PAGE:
You are reading

Gianaris and González-Rojas rally for MENA Bill recognizing Middle Eastern and North African communities in state data

Photo provided by the office of Assemblymember González-Rojas

Apr. 2, 2024 By Czarinna Andres

State Sen. Mike Gianaris and Assemblymember Jessica González-Rojas joined a number of local advocacy groups to call for support of their proposed legislation that disaggregates Middle Eastern and North African populations from white demographics in state-collected data.

Gianaris and González-Rojas have sponsored the MENA Bill, which aims to give Middle Eastern and North African communities a stronger voice in state-collected data.

They joined a coalition of local advocacy groups at the Al-Iman Mosque at 24-30 Steinway St. in Astoria Monday afternoon to mark the beginning of Arab American Heritage Month and to call for support for the MENA Bill.

The coalition advocating for the legislation includes the New York Muslim Organizing Collective, the Women’s Empowerment Coalition, the Armenian American Action Network, Malikah and several others.

If passed, the MENA Bill would require every state agency, board, department and commission that collects demographic data to disaggregate Middle Eastern or North African (MENA) populations from white demographics.

Gianaris and González-Rojas argue that MENA communities are underserved across New York State, experiencing higher rates of language access needs, housing insecurity, poverty and health disparities.

They added that businesses and organizations who serve MENA communities can also struggle to obtain equity-based aid because the communities they serve are incorrectly classified as white.

Roughly 280,000 members of the MENA community live in New York State, according to the latest Census data, but Gianaris and González-Rojas argue that the actual figure is likely over 500,000.

“For too long Middle Eastern and North African (MENA) communities have been made invisible by our federal and state governments’ lack of data collection or lack of disaggregation,” González-Rojas said in a statement. “By not including categories for these various communities in the Census and in our state institutions’ data, the needs of our neighbors have been unaccounted for and ignored.”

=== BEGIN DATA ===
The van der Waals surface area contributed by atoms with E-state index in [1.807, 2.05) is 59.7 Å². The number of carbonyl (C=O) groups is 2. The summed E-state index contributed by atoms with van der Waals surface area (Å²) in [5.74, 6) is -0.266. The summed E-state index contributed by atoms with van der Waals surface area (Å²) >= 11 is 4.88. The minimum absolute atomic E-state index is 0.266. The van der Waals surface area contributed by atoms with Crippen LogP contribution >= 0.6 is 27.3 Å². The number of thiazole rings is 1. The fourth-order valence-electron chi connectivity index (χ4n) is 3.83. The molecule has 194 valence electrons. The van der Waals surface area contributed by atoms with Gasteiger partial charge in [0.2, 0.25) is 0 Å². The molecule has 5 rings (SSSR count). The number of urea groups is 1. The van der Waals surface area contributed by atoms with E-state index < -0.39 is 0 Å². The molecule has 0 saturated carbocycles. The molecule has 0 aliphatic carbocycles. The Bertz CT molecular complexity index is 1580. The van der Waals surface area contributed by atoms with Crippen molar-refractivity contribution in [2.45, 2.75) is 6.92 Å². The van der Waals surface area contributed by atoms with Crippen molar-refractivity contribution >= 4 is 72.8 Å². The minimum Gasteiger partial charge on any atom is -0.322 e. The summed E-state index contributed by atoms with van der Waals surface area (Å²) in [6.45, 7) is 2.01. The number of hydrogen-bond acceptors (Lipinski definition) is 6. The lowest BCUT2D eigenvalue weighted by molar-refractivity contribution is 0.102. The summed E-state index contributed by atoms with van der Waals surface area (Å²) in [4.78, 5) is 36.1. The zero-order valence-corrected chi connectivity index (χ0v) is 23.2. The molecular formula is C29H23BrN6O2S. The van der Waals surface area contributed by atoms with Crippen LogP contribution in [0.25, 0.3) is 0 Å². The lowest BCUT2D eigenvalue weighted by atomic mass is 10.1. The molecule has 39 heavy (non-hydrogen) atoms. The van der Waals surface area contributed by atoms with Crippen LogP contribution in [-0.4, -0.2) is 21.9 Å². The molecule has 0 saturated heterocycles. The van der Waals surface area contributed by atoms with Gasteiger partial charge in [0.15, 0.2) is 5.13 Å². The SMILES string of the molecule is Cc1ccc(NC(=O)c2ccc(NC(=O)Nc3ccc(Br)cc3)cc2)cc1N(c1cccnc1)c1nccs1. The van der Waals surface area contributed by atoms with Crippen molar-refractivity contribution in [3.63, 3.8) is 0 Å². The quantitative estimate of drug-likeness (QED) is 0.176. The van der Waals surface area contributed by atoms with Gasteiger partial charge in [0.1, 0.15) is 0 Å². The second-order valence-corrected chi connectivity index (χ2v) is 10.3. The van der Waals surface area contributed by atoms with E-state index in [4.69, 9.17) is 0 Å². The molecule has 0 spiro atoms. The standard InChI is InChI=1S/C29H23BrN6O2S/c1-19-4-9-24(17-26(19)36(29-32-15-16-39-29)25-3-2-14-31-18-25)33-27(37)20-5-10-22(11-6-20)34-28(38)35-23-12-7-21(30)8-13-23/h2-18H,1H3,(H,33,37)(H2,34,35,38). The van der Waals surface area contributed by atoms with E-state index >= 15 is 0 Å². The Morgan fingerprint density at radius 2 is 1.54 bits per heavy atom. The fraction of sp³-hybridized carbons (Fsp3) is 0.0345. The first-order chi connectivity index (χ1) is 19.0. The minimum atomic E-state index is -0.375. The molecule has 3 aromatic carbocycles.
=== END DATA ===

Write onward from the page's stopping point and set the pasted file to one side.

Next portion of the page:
“We urge Governor Hochul and the legislature to pass our bill to ensure that these communities are accounted for and better understood.” Gianaris said, while emphasizing that classifying MENA communities as white can have “real-world impacts” on the services and resources that those communities receive.

“It should be obvious that people from the Middle East or North Africa are not white, yet that is how our laws define them. Our proposal would give better representation and a more powerful voice to so many,” Gianaris said in a statement.

Meanwhile, Rana Abdelhamid, Executive Director of Malikah, said it is important to disaggregate MENA communities from white demographics to ensure that issues such as food insecurity and poverty are noticed.

“When our issues aren’t counted, it’s hard to get help and make things better. We need to make sure our experiences are included in data so we can get the support we need and make our community stronger,” Abdelhamid said.

Last month, the Biden Administration approved proposals to include “Middle Eastern or North African” and “Hispanic or Latino” as a response to questions about race and ethnicity on future federal government forms.

New federal government forms, including Census documents, will now include at least seven “race and/or ethnicity” categories.

email the author:
No comments yet

Leave a Comment
Reply to this Comment

All comments are subject to moderation before being posted.

This site is protected by reCAPTCHA and the Google Privacy Policy and Terms of Service apply.

Recent News

Flushing man indicted in fatal collision that killed 10-year-old boy in East Elmhurst last month: DA

A Flushing man was indicted by a Queens grand jury in a fatal collision that killed an 8-year-old boy in East Elmhurst last month.

Jose Barcia, 52, is accused of speeding through a crosswalk while making a left turn, killing Bayron Palomino Arroyo and injuring his 10-year-old brother Bradley on Mar. 13. The grand jury indictment was filed on Apr. 18, and Barcia will be arraigned on May 2, according to Queens District Attorney Melinda Katz.